Mind Crew

I hear many people separating their mental health from physical health, but the fact is that they are both thoroughly intertwined; deny me good sleep, some breakfast and a coffee, and I’ll probably get annoyed at your cheerful greeting in the morning. With a solid eight hours, expect some smiles and potentially even high fives before 9 am. Our minds are directly affected by our habits; these habits allow us to begin our days either with a positive outlook or a negative, and the results typically follow.

How we start our day can directly affect our productivity, interactions with colleagues, attention and general happiness. If we can implement healthy habits in advance and start each morning with contentment and excitement for the day ahead, we’ll begin to see an improvement in the quality of our interactions and our ability to complete our daily tasks.

When we talk about stress and anxiety, we are talking about a part of our nervous system called the sympathetic nervous system. It’s the part of the brain that keeps us alive by avoiding threat and seeking out rewards. When it is activated, it becomes single-minded in getting us away from danger. To do this, it hijacks the decision-making part of our brain (prefrontal cortex) and instead uses automatic memory of what worked in the past. It is excellent when a lion is running towards you; rather than wondering if it’s coming for a cuddle, you know to find safety as quickly as possible.

When our sympathetic nervous system is activated, we essentially go into a state of looking for something to make us feel a little bit better, something that will give a brief reprieve from the threat or discomfort. A limitation of this is our thoughts. Work stress, a grumpy boss, relationship difficulties or our biology (sleep, diet, exercise) can all activate the stress response; leading us towards automatic reactions. These tend to be instantly gratifying in the short term, and not long-term focused. If you are like me, you may unconsciously choose behaviors like holding in ideas in meetings when the Team Lead or Manager are in a bad mood, scrolling through my phone, Netflix binges, or my personal favorite, carbs!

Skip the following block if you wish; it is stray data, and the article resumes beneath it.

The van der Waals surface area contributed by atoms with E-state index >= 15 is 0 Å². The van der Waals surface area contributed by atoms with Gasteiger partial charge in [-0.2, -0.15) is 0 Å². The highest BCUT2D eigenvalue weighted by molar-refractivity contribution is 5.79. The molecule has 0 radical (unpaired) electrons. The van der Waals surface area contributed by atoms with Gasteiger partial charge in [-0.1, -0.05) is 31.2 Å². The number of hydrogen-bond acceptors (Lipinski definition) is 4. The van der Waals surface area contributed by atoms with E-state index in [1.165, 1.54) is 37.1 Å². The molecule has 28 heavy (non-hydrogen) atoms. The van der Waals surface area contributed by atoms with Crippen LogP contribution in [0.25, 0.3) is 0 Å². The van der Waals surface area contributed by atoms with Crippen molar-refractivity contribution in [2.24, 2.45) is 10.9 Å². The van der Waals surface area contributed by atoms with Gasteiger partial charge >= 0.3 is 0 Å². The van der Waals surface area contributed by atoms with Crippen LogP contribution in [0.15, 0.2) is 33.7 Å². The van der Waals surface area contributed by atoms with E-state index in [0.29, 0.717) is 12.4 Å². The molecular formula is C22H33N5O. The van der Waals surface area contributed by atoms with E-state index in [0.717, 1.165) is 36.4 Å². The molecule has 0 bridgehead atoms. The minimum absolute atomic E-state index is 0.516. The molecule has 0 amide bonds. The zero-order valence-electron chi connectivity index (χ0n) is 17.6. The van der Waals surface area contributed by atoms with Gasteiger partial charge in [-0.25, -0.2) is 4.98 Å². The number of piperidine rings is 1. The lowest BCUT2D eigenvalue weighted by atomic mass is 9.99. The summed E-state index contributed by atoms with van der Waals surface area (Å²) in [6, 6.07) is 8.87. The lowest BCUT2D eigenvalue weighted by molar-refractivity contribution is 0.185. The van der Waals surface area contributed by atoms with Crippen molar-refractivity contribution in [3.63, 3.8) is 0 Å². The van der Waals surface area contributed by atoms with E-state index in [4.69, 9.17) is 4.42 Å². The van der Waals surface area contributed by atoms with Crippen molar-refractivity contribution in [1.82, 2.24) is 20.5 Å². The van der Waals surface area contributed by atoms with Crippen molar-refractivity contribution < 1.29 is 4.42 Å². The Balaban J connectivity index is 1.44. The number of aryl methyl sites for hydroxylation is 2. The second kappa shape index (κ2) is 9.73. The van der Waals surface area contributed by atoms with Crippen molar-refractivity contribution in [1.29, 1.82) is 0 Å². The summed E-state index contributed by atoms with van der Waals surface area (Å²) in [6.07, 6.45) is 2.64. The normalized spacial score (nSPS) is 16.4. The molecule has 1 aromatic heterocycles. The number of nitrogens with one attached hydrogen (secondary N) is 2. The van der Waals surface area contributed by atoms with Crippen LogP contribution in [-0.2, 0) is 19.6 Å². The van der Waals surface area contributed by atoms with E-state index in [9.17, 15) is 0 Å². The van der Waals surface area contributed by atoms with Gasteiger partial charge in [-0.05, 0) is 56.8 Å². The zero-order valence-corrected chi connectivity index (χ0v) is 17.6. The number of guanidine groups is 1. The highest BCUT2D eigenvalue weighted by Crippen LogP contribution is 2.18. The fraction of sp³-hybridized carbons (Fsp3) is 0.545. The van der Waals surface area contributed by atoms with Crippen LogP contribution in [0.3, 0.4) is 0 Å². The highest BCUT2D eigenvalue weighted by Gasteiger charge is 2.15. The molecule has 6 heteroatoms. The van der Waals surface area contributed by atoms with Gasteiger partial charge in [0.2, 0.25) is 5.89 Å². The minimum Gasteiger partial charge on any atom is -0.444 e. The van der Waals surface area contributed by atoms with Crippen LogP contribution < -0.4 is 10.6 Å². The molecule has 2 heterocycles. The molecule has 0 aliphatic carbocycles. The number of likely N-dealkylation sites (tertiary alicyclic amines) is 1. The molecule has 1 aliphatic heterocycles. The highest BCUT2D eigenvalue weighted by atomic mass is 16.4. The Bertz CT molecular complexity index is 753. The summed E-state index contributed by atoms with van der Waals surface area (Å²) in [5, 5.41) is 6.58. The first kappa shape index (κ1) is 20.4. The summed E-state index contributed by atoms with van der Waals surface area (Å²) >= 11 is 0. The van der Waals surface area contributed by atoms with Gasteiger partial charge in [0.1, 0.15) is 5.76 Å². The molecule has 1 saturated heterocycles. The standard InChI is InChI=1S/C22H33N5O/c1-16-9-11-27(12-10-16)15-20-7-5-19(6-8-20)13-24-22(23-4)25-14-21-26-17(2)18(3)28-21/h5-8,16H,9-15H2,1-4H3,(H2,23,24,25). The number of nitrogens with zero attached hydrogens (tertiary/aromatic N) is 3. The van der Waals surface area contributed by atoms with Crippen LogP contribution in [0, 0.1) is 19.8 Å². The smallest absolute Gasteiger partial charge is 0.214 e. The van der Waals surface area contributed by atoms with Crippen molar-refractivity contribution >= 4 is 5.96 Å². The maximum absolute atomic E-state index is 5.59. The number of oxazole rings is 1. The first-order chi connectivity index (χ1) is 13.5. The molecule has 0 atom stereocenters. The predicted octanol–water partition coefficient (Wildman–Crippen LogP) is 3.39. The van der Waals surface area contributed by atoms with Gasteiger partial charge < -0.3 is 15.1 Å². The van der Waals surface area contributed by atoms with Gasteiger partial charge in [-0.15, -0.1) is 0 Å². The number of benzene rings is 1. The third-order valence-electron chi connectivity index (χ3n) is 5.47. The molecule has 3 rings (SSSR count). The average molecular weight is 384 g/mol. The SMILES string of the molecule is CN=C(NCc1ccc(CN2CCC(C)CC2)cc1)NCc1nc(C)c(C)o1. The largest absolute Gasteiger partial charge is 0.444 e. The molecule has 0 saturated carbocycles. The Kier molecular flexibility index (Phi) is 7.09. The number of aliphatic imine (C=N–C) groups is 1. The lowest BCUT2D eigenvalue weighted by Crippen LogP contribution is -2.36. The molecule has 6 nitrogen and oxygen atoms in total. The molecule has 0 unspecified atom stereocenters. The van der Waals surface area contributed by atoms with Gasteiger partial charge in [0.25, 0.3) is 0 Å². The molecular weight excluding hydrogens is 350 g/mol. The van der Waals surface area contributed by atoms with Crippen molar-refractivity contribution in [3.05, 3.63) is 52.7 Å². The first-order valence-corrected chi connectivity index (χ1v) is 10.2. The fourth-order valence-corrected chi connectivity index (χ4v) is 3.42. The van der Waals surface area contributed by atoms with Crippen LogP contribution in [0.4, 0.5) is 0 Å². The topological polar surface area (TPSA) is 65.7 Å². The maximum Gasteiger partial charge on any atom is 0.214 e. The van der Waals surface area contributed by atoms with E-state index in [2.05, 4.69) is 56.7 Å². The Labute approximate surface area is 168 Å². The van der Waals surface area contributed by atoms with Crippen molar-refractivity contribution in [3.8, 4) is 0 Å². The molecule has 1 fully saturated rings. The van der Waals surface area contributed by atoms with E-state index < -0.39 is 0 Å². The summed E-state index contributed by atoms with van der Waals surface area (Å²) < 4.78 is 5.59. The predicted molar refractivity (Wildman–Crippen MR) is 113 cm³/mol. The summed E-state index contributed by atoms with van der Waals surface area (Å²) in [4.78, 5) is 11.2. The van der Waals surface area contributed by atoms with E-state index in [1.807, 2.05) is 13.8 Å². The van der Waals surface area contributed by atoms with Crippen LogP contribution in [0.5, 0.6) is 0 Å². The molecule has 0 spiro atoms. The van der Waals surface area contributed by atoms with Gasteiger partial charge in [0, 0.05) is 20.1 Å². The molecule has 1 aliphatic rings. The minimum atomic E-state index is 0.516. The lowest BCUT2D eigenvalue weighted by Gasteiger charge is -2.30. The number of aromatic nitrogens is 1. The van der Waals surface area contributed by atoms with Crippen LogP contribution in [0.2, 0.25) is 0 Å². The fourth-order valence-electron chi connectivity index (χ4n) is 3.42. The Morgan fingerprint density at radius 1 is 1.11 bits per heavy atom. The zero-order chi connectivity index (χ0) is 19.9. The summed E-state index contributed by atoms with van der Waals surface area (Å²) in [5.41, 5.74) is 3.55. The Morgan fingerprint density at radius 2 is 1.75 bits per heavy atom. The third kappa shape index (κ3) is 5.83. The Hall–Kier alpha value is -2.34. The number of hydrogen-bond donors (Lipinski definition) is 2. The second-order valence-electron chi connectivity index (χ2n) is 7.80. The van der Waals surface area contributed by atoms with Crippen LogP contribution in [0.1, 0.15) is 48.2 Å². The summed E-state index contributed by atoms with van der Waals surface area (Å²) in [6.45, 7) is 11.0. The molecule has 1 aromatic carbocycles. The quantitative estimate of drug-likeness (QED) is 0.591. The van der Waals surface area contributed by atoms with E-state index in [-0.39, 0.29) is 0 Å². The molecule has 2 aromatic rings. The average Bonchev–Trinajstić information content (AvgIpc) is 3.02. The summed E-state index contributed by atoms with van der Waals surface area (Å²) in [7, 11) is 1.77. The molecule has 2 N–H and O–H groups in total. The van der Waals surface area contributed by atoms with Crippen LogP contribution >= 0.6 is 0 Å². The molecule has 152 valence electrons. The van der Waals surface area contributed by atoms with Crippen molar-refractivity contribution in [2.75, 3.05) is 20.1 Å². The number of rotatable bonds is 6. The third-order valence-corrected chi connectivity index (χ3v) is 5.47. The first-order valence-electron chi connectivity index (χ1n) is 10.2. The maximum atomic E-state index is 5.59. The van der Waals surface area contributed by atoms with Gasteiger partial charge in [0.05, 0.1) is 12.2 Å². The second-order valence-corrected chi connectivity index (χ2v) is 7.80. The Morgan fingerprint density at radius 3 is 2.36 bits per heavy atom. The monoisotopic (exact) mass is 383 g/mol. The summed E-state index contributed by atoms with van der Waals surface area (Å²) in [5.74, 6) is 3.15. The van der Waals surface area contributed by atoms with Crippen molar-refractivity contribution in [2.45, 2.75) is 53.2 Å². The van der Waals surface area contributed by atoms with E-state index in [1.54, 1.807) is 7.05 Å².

The reaction to look for pleasure during stress is what led Psychologists (Killingsworth and Gilbert 2010) to estimate that we spend 46.9% of our time distracted. During this state, we tend to avoid tasks that take effort such as sleep, hygiene, healthy meals, mindfulness, hobbies, socializing and exercise, which brings us back to the start. For me, I need these things to start my day right. If not, things can snowball, causing a cycle that keeps repeating until the weekend and sometimes beyond.

We have another part to our nervous system that releases all the lovely relaxing feelings called our parasympathetic nervous system. I feel it most after a beautiful hike sitting at the top of a mountain; we can’t do that every day so thankfully we can activate it in other ways: through meditation, deep breathing, reading and relaxing.

When this part of our system is activated, it releases all the counter hormones to stress and anxiety, allowing us to access the areas of our brain where we are more focused, more attentive both to work and colleagues, it increases our productivity and our creativity and problem-solving skills. It allows brain functioning to be in the area of where we make active choices rather than reactions; here, we tend to choose activities or tasks that are more beneficial to us. Instead of take-out we may decide to try a new recipe, instead of Netflix we may choose the gym, a creative project, socializing or a book, these each provide more profound satisfaction; and help reduce residue stress or anxiety before sleep, helping us get a deeper sleep, and begin the next day on a better foot.

As we begin to recognize that our mental health doesn’t exist in isolation, but is rather part of a somatic system, where the brain affects the body and the body affects the brain, we can begin to implement healthier choices to boost its health. When we do this, we might find that we have a lot more head-space and our brain begin to experience the good feelings again while also allowing space for the difficult ones too, effectively boosting our resilience and coping skills.

About the author : Aine Ryan